Attorneys Pro Bono, a clearinghouse dedicated to help legal professionals achieve their social responsibility duties, brought together law firms and NGOs in an extended project to work on making systemic changes in Slovakia regarding the country’s rising homelessness problem. In particular, the group focused on addressing the issue of debt redress for the target population within the framework of the Insolvency Act, which sets out specific regulations for declaring bankruptcy, restructuring, and debt clearance. Although homelessness encompasses a variety of issues, lawyers prioritized insolvency, due in part to the population’s unwillingness to find employment since, due to some taxes and debt regulations, it would not cover their basic living costs. Often, homeless people in Slovakia turn instead to undeclared work and live in material deprivation. The generational poverty and long-term economic and social exclusion this ensues entails more suffering for the person at stake as well as increased costs to the state for social and health care.
NGOs, including OZ Proti Prúdu, and lawyers from various law firms, including bnt attorneys-at-law, Squire Patton Boggs, and White & Case, joined a Pro Bono Working Group put together by the Ministry of Justice of Slovakia. After extensive research and analysis of the Insolvency Act, European and American lawyers made various proposals to amend the law in hopes of creating systemic change. With various NGO perspectives in mind, the lawyers decided that the focus of the law should be largely prevention-based, in part to avoid unnecessary financial obligations and promote legal aid for debt relief to the homeless. Among other things, the lawyers influenced the wording of the law, which is currently in the process of amendment. Under NINA (No Income No Assets) conditions, the law will affect bankruptcy proceedings, debt-repayment calendars, and provision of legal aid for people in material need. The working group also contributed to a proposed amendment of the Public Procurement Act to support disadvantaged groups in accessing work opportunities, as well as on a proposal of a National Strategy to Promote Social Inclusion and Combating Poverty, which omitted homeless people as one of the vulnerable groups.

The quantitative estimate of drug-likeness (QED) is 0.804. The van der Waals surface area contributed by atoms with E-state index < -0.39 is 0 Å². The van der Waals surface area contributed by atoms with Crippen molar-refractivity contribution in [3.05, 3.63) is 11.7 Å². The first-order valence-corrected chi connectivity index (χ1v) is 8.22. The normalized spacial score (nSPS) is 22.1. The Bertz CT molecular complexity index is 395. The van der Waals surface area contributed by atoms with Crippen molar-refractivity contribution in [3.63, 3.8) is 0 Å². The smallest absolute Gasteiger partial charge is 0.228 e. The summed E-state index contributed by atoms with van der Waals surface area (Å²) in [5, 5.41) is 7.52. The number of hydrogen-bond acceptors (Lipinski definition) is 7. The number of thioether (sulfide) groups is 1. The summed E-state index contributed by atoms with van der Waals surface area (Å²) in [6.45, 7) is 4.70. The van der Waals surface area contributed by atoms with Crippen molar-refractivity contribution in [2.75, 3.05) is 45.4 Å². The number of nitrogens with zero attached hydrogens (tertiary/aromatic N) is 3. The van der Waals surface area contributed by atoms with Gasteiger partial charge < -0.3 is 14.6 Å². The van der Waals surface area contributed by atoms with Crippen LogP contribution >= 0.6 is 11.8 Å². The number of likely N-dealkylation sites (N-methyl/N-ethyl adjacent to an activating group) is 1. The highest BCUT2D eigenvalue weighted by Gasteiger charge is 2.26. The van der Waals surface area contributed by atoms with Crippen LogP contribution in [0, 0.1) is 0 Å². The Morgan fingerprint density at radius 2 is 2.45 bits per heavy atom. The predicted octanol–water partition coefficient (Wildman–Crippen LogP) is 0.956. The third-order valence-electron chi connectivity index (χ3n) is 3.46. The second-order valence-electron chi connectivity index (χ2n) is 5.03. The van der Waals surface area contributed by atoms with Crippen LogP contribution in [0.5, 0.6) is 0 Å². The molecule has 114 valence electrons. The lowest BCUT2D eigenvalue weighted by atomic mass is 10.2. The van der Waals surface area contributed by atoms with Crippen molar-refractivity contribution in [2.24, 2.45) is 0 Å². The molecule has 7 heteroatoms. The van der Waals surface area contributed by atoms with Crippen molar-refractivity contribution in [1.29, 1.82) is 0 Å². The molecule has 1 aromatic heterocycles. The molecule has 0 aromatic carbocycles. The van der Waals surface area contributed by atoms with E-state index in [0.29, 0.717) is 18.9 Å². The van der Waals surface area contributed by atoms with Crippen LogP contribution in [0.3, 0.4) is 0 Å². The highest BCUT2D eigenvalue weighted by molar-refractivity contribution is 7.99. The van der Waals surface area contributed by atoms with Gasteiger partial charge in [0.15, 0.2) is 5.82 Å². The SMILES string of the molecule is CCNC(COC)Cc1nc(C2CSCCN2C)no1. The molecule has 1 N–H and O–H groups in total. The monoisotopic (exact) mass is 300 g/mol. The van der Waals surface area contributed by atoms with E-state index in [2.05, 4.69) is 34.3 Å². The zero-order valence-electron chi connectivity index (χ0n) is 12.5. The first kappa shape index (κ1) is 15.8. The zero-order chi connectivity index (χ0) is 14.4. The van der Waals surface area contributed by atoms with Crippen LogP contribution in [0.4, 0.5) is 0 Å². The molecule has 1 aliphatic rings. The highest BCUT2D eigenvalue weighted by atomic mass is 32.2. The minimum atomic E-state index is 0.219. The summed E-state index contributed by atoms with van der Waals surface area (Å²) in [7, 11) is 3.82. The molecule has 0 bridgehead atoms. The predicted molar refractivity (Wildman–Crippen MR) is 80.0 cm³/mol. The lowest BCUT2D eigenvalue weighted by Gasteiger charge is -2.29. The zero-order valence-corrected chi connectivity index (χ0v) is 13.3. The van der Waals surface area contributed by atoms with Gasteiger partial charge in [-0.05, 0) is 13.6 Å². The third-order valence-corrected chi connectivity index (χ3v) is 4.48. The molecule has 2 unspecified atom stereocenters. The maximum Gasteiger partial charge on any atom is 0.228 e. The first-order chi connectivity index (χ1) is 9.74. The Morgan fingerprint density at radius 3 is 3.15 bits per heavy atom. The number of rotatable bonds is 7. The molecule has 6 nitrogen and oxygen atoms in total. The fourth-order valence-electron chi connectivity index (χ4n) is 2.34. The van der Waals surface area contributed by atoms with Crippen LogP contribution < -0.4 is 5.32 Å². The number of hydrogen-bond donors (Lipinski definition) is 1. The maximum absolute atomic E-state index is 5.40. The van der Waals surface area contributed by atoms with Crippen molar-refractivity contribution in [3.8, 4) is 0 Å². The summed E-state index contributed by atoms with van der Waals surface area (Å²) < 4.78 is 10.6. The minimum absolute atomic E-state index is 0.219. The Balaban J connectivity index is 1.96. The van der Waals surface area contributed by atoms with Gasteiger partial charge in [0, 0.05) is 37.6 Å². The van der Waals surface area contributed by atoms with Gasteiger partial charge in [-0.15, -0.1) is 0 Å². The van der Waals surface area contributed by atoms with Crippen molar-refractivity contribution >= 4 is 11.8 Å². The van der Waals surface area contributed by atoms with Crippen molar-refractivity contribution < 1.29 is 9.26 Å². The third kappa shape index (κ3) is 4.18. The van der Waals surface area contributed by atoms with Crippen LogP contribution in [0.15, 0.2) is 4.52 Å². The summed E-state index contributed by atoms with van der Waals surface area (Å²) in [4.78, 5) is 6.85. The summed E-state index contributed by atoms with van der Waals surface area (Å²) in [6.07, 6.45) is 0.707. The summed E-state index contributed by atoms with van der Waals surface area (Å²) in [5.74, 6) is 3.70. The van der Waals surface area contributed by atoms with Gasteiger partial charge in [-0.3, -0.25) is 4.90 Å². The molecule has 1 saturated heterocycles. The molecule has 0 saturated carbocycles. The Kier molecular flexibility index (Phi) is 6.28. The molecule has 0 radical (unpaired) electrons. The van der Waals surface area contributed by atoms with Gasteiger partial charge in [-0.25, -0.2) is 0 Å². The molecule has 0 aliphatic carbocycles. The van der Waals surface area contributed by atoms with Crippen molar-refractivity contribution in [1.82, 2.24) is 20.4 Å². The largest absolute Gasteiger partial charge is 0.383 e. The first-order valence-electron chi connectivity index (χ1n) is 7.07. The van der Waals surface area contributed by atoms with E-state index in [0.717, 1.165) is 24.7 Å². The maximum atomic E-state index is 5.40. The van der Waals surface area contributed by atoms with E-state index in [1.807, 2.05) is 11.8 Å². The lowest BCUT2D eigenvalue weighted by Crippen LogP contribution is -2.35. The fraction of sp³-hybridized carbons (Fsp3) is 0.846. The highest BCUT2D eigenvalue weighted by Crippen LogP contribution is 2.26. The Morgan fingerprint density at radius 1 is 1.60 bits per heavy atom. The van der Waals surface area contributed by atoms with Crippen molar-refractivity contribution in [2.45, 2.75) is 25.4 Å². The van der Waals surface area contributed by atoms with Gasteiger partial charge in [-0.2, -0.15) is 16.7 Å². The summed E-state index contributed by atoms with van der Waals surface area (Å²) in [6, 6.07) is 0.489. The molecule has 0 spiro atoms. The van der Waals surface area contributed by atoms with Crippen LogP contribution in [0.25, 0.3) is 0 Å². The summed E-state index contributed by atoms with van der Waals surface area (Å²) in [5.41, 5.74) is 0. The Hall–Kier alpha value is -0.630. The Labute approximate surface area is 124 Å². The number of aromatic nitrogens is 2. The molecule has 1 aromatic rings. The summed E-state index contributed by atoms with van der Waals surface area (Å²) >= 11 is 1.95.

Through this project, both lawyers and NGOs feel they have formed a lasting working bond and hope that their collaboration will extend past the consultation process. Many of these lawyers are now personally invested in the project and hope to work on other social problems, such as the lack of a social housing system, limited access to health insurance, and lack of employment opportunities for the homeless in Slovakia. The project has also served as inspiration in the opening up of a Legal Homelessness Clinic by Attorneys Pro Bono in March 2016.